There are many states debating telemedicine reimbursement and access. New legislation is being pushed as the technology has cemented itself as a standard healthcare service that is helping improve quality of care and lower costs.
As the American Telemedicine Association convened in Minneapolis last month for its annual conference, it was interesting to recall that a little more than 20 years ago, another ATA conference was held in Minnesota. It was in Rochester and featured a Mayo Clinic-trained physician and astronaut conducting the first telemedicine conference from space. Since that time, telemedicine – the remote delivery of health care through a secure video or computer link – has experienced profound progress, increasing access to care while also lowering the cost of care.
Arizona Governor Doug Ducey signed a bill (S.B. 1363) into law, on May 17, 2016, requiring private health plans to pay for telemedicine services across the whole state rather than only services received in rural areas of the state.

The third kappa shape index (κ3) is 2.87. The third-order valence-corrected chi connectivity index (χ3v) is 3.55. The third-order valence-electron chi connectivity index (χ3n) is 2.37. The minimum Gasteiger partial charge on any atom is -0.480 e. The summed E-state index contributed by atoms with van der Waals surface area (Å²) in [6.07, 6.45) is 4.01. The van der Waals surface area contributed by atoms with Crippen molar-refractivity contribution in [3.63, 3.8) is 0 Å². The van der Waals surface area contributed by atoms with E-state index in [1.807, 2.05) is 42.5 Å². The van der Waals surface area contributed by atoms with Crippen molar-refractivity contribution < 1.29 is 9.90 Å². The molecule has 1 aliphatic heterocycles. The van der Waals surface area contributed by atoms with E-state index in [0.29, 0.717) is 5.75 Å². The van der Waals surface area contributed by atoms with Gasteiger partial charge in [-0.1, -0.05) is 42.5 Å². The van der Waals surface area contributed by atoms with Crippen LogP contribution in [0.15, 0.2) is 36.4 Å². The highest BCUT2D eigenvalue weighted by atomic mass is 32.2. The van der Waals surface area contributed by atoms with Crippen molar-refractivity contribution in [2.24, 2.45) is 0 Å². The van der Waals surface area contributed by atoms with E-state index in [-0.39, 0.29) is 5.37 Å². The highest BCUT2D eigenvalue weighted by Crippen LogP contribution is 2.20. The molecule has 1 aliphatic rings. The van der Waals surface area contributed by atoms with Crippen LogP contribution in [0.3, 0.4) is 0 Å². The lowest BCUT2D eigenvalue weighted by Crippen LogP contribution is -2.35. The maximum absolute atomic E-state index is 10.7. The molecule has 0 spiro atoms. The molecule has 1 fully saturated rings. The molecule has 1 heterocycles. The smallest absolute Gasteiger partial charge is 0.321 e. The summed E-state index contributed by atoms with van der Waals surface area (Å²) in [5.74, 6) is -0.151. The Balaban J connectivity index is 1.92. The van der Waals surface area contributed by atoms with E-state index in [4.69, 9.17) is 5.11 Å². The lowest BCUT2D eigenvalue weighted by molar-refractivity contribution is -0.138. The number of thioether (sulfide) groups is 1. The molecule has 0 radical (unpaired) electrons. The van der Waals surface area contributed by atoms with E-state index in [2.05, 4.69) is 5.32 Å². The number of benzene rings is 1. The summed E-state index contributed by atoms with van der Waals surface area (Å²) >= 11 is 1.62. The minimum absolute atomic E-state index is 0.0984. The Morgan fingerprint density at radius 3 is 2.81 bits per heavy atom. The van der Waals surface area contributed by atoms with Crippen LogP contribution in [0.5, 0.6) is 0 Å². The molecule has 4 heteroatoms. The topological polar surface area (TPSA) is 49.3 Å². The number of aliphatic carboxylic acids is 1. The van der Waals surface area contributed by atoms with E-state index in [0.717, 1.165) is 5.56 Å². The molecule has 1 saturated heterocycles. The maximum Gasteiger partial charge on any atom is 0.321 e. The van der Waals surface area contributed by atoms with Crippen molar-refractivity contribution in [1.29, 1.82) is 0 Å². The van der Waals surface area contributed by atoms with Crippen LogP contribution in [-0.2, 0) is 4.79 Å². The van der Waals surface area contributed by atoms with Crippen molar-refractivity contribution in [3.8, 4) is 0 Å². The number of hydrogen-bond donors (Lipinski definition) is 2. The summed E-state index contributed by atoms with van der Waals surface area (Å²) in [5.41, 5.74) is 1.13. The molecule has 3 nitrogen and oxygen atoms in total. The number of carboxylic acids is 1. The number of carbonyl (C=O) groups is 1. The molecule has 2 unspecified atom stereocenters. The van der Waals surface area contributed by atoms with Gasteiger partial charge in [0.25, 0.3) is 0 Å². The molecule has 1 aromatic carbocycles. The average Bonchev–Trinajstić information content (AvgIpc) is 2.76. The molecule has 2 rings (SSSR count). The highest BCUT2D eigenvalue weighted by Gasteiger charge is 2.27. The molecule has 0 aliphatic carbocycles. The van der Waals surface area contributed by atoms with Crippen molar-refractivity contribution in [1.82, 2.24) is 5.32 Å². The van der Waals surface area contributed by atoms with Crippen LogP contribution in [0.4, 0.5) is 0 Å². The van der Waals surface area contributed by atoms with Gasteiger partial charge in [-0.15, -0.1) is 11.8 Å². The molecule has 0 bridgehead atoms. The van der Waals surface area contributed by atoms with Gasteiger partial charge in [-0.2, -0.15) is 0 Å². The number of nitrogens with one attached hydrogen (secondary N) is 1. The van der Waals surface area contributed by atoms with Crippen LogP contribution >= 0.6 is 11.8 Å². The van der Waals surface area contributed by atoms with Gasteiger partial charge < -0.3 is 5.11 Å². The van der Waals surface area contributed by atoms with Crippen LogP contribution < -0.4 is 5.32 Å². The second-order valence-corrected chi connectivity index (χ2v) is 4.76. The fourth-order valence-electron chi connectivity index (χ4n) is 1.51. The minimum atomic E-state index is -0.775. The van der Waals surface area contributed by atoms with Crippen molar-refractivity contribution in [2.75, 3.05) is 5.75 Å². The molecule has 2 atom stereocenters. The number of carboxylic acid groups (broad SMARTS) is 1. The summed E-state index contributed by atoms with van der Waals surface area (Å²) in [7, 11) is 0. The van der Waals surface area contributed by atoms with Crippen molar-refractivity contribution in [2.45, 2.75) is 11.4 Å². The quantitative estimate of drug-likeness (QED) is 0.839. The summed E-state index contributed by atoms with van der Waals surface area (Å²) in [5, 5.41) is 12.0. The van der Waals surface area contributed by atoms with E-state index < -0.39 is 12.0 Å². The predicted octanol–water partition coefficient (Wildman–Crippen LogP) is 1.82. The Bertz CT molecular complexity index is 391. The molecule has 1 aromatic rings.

Increasing global focus on the use of telemedicine to reduce healthcare costs and improve patient outcomes is spurring big growth in the telemedicine technologies market. BCC Research reveals in its new report that the new U.S. healthcare law will, if anything, intensify this focus by increasing the number of people with health insurance and seeking medical services.
In rural communities across the country, it’s often more difficult to find a pharmacist than it is to find a doctor. Now healthcare providers are using telemedicine platforms to create telepharmacy networks and bring the pharmacist into the clinical conversation.
The guidelines appear to have changed little but remote visits has turned into one of the biggest trends in healthcare. Next week the association plans to discuss adding the guidelines at its annual conference in Chicago.